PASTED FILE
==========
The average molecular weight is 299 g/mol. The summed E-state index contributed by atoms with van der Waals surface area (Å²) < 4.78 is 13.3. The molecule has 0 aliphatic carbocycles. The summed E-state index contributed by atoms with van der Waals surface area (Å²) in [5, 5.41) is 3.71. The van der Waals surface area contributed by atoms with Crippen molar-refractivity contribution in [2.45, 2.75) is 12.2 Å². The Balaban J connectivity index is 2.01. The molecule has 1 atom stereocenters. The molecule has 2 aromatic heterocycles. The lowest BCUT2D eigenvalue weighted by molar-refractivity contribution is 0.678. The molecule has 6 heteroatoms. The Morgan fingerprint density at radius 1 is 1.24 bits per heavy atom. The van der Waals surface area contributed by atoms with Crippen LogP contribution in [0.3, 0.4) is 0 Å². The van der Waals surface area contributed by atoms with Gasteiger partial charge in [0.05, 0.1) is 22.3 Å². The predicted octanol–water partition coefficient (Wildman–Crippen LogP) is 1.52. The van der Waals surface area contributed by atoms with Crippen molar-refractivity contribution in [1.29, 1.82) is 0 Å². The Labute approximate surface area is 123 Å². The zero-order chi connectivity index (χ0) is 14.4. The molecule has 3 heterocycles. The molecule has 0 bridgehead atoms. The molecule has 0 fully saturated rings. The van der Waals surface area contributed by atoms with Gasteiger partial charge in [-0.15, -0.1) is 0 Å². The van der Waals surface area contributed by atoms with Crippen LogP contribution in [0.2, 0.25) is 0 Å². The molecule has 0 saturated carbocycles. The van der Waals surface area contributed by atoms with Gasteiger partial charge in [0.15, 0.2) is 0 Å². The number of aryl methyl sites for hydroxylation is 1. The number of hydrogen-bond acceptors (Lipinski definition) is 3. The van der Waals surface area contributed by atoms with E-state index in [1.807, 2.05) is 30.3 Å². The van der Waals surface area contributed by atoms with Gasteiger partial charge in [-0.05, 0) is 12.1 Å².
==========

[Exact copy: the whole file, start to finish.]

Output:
The average molecular weight is 299 g/mol. The summed E-state index contributed by atoms with van der Waals surface area (Å²) < 4.78 is 13.3. The molecule has 0 aliphatic carbocycles. The summed E-state index contributed by atoms with van der Waals surface area (Å²) in [5, 5.41) is 3.71. The van der Waals surface area contributed by atoms with Crippen molar-refractivity contribution in [2.45, 2.75) is 12.2 Å². The Balaban J connectivity index is 2.01. The molecule has 1 atom stereocenters. The molecule has 2 aromatic heterocycles. The lowest BCUT2D eigenvalue weighted by molar-refractivity contribution is 0.678. The molecule has 6 heteroatoms. The Morgan fingerprint density at radius 1 is 1.24 bits per heavy atom. The van der Waals surface area contributed by atoms with Crippen LogP contribution in [0.3, 0.4) is 0 Å². The van der Waals surface area contributed by atoms with Gasteiger partial charge in [0.05, 0.1) is 22.3 Å². The predicted octanol–water partition coefficient (Wildman–Crippen LogP) is 1.52. The van der Waals surface area contributed by atoms with Crippen molar-refractivity contribution in [1.29, 1.82) is 0 Å². The Labute approximate surface area is 123 Å². The zero-order chi connectivity index (χ0) is 14.4. The molecule has 3 heterocycles. The molecule has 0 bridgehead atoms. The molecule has 0 fully saturated rings. The van der Waals surface area contributed by atoms with Gasteiger partial charge in [-0.15, -0.1) is 0 Å². The van der Waals surface area contributed by atoms with Crippen LogP contribution in [0.2, 0.25) is 0 Å². The molecule has 0 saturated carbocycles. The van der Waals surface area contributed by atoms with Gasteiger partial charge in [0.15, 0.2) is 0 Å². The number of aryl methyl sites for hydroxylation is 1. The number of hydrogen-bond acceptors (Lipinski definition) is 3. The van der Waals surface area contributed by atoms with E-state index in [1.807, 2.05) is 30.3 Å². The van der Waals surface area contributed by atoms with Gasteiger partial charge in [-0.05, 0) is 12.1 Å².